samzenpus from the made-a-wrong-turn-in-albuquerque dept.
colinneagle writes "A team of students at the University of Texas at Austin built and successfully tested a custom GPS spoofing device to remotely redirect an $80 million yacht onto a different route. The project was completed with the permission of the yacht's owners in the Mediterranean Sea this past June. Because the yacht's crew relies entirely on GPS signal for direction, the students were able to lead the yacht onto a different course without the knowledge of anyone on-board. The GPS spoofing device essentially over-powered all other GPS signals using until the spoofed signal was the only one that the yacht followed. The team then used the GPS spoofing device to convince the ship's crew to redirect onto a different route voluntarily. By changing the signal on the spoofing device, the students led the crew to believe that the ship was drifting off-course to the left. In response, the crew steered the ship to the right, thinking that it would get the ship back on course, when it actually brought the ship off the course entirely."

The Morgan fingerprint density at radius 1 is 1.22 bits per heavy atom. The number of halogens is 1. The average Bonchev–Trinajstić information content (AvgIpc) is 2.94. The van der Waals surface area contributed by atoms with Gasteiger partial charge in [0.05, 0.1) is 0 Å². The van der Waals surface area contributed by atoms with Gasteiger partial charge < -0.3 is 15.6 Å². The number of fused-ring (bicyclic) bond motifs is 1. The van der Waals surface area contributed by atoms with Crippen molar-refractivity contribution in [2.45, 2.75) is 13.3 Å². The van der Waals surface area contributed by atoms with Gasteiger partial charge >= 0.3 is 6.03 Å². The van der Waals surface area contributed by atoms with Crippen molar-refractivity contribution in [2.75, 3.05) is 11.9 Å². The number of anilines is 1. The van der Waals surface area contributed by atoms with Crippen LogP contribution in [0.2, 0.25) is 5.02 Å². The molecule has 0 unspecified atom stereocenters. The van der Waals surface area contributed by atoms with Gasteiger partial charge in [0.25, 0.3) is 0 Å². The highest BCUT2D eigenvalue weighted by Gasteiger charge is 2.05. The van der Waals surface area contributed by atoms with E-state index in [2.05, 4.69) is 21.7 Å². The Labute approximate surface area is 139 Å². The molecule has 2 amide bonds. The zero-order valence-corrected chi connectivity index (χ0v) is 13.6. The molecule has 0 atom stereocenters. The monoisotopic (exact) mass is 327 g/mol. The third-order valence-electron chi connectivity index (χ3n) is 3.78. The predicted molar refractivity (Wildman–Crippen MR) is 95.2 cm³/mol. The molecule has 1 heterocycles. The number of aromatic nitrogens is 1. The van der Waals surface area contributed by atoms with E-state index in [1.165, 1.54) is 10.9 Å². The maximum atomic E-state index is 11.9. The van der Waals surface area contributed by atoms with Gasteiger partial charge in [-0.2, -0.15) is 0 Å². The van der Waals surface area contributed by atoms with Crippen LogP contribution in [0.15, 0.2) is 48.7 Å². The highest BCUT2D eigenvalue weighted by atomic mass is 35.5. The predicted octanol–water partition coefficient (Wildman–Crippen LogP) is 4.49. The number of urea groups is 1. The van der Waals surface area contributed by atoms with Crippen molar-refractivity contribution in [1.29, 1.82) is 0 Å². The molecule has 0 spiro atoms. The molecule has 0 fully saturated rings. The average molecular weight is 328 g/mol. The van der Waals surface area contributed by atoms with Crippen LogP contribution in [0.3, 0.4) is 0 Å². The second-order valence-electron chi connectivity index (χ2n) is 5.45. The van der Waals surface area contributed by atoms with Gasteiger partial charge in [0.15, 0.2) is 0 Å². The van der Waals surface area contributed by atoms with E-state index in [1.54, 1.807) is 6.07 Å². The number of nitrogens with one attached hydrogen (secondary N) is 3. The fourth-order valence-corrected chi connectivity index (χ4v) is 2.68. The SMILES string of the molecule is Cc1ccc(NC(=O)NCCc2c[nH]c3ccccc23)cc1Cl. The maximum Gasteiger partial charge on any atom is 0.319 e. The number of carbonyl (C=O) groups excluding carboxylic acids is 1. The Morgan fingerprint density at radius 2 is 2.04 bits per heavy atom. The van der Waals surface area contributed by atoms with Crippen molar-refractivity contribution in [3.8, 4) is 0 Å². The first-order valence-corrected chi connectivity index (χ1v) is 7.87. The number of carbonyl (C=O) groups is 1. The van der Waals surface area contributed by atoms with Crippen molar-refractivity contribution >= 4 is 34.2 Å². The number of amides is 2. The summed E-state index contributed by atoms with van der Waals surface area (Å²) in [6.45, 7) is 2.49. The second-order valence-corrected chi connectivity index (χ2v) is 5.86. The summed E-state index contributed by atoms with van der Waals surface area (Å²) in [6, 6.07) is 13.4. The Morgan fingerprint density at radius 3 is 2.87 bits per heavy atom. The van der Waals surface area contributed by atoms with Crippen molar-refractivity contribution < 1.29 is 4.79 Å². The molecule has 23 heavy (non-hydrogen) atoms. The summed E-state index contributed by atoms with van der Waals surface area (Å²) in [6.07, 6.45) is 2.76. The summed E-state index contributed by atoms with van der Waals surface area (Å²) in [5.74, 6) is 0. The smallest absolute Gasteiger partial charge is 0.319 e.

It was kinda like stuffing the wrong card in a computer, when you're
stickin' those artificial stimulants in your arm.
-- Dion, noted computer scientist